Wednesday, February 8, 2012

Review of Downshadow by Erik Scott de Bie

Sorry this took so long! I am a slow reader...

Review of Downshadow (Forgotten Realms : Ed Greenwood Presents Waterdeep #3)

First off, the main character, Kalen Dren—Shadowbane— seems to be a diverse character for the genre. He holds a rich history (which is touched on in this novel) which adds to his depth. I enjoyed each of the characters in the book and Erik Scott de Bie did a good job not to overwhelm you with characters. Don’t get me wrong, there is a good amount, but it comes at a steady pace and does not distract from the story. Erik brings a good feel of the realms as well as suspends your belief enough to put you into the world for the entire ride.

Kalen is a very interesting character, especially in the heroic sense and something I enjoy as a paladin right out of a Dungeons and Dragons game. The character has a strange feel to me as a cross between Superman and Batman (I oversimplify of course) as he has the altruistic ideals of Superman mixed with the gritty perseverance of the Dark Knight. (Just my opinion) He also is a victim of the spellplague—his effect dulls his senses and lends itself to the individuality of the character. He also has Vindicator, a bastard sword encased in sliver flames that instill pain in anyone unworthy to carry it. Magic Items, just like gadgets and high tech guns in sci-fi, are the bread and butter of the sword and sorcery genre in my humble opinion, and this one is no different!

The antagonists are very cool as well, specifically a dwarven monk mercenary named Rath who enjoys his drinks and appears as if to punish himself with alcohol. I have a feeling that this guy has had his fair share of problems and despite his evil ways, has some twisted sense of honor. He is a very confident combatant who pushes Shadowbane to his thresholds. I do not want to divulge any details, so you will need to read it for yourself to see. Also, Fayne the trickster, whose character seems boundless, was truly well written as the deceitful one full of tricks.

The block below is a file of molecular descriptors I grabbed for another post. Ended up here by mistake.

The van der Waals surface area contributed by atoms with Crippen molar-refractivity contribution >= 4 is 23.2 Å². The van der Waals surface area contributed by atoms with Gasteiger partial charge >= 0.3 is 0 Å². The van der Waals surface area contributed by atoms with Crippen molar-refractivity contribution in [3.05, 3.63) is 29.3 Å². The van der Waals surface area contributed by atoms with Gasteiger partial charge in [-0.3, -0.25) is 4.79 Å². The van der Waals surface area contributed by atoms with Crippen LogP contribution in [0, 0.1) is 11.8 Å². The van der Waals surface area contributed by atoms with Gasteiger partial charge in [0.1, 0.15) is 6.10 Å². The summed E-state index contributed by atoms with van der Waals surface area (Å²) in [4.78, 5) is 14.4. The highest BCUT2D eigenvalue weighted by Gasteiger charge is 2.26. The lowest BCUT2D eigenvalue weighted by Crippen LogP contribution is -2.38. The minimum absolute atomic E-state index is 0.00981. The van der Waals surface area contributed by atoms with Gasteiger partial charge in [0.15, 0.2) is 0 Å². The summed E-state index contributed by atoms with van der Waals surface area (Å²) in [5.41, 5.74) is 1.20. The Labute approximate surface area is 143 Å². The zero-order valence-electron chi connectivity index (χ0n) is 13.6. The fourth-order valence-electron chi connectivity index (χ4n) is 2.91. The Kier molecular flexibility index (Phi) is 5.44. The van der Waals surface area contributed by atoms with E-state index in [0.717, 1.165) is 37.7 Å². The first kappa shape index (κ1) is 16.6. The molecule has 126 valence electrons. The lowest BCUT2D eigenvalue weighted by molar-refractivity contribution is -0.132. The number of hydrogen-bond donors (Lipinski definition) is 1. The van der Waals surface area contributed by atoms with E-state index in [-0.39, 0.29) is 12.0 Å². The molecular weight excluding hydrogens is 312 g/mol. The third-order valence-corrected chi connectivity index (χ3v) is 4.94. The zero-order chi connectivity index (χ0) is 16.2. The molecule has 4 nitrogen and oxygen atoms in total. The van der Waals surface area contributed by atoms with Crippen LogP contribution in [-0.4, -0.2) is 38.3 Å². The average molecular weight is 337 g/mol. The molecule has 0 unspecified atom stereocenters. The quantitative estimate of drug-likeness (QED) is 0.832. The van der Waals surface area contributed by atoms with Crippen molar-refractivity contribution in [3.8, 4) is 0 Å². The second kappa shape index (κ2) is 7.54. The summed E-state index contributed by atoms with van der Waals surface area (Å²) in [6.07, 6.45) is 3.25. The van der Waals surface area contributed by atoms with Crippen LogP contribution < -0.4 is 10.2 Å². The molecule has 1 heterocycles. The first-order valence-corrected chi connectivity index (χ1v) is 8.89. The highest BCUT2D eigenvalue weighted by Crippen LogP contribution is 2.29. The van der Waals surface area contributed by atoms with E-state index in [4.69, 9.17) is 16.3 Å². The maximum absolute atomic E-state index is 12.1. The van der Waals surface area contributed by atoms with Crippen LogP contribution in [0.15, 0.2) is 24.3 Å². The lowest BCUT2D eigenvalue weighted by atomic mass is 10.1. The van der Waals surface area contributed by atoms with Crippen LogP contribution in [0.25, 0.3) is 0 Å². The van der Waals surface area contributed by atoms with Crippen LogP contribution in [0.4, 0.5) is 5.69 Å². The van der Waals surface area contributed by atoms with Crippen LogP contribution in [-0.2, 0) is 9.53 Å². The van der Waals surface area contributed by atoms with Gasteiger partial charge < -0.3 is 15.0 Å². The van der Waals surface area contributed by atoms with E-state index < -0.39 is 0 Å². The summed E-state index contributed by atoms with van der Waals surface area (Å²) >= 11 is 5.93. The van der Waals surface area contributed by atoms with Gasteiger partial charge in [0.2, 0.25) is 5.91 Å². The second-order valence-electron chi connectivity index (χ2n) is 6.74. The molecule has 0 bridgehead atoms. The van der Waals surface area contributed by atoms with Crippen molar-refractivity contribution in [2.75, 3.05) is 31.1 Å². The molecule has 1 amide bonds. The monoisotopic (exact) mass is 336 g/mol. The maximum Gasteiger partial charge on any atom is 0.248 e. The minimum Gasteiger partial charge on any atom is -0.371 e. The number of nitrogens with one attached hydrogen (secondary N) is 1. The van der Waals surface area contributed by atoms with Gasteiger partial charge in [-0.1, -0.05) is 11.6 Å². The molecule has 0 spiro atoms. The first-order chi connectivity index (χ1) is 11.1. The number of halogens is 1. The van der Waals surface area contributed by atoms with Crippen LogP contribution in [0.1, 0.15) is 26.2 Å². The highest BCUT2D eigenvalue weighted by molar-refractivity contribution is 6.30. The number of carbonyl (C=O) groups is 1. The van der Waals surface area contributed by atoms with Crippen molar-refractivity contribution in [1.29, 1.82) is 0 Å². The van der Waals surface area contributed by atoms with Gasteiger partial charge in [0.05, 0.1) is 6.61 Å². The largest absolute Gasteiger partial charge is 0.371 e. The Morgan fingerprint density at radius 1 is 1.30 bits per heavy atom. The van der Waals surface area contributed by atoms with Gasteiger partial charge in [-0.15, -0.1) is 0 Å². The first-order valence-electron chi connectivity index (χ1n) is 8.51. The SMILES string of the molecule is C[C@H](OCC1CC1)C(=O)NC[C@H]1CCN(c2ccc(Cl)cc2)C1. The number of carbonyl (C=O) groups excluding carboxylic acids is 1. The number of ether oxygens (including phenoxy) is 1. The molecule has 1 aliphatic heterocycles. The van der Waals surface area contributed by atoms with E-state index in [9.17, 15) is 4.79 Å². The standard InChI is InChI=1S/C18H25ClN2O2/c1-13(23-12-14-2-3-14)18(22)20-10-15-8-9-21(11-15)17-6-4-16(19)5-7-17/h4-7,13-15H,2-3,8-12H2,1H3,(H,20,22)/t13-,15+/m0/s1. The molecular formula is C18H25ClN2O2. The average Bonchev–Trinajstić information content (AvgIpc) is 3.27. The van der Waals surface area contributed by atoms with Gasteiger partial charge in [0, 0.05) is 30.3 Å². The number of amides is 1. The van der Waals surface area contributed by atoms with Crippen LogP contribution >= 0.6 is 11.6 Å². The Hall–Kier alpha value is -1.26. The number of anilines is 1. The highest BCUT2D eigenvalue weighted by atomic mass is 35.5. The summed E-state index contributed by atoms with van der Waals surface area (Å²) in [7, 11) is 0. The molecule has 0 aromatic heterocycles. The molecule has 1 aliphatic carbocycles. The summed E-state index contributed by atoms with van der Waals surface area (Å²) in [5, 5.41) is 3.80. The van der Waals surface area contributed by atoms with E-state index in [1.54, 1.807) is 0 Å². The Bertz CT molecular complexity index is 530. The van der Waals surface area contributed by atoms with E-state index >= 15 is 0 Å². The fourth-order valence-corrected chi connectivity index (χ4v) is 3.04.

Erik also does a fantastic job of setting the scene for his reader. From the broadcrier selling papers in the streets to an evening of ballroom dancing to fights in the streets above and below Waterdeep, he does it all. I must commend him on this particular skill, for it is flawlessly done.

My only complaint (if you want to call it one) is that Kalen appears to have the eye of every one of the main female characters in the story (Fayne, Rayse, Myrin, etc.) They are all falling over themselves to be with him or flirt with him continually. While this may be the case as he is handsome and charismatic, I take his rough exterior and spellplague curse to mean that he might not take care of his skin, hygiene and so forth as well. And because he cannot feel, his body might be covered in scars. This may have been addressed in another segment or something< i do not know. Either way, it is a minor quibble that does not distract from the story.

I give the book 5 stars. It was a fun read in the fantasy genre and would recommend it to anyone who enjoys epic fantasy. Now to finish William Kenney's A Dream of Storms next, then Erin M. Evans' Brimstone Angels....might be another year!

See you in Wothlondia! Cheers!

Please visit MY HOME PAGE to enjoy an extended reading experience, see direct links to purchase Covenant of the Faceless Knights and to see what else Ashenclaw Studios, LLC has in store in the future!

Image of Downshadow (Forgotten Realms : Ed Greenwood Presents Waterdeep #3) copyright Wizards of the Coast


  1. Found you on the goodreads group THE JAMES MASON COMMUNITY BOOK CLUB, but silly me I already follow you! Hope you are having an awesome day!

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  3. You can follow me as many times as you'd like! Tell your friends about it! I am not sure you are aware, but I have a 99 cent short story available now, too for both the kindle and Nook if you are interested--I'd love your feedback and review if you are able.

    Thanks so much for stopping by...again!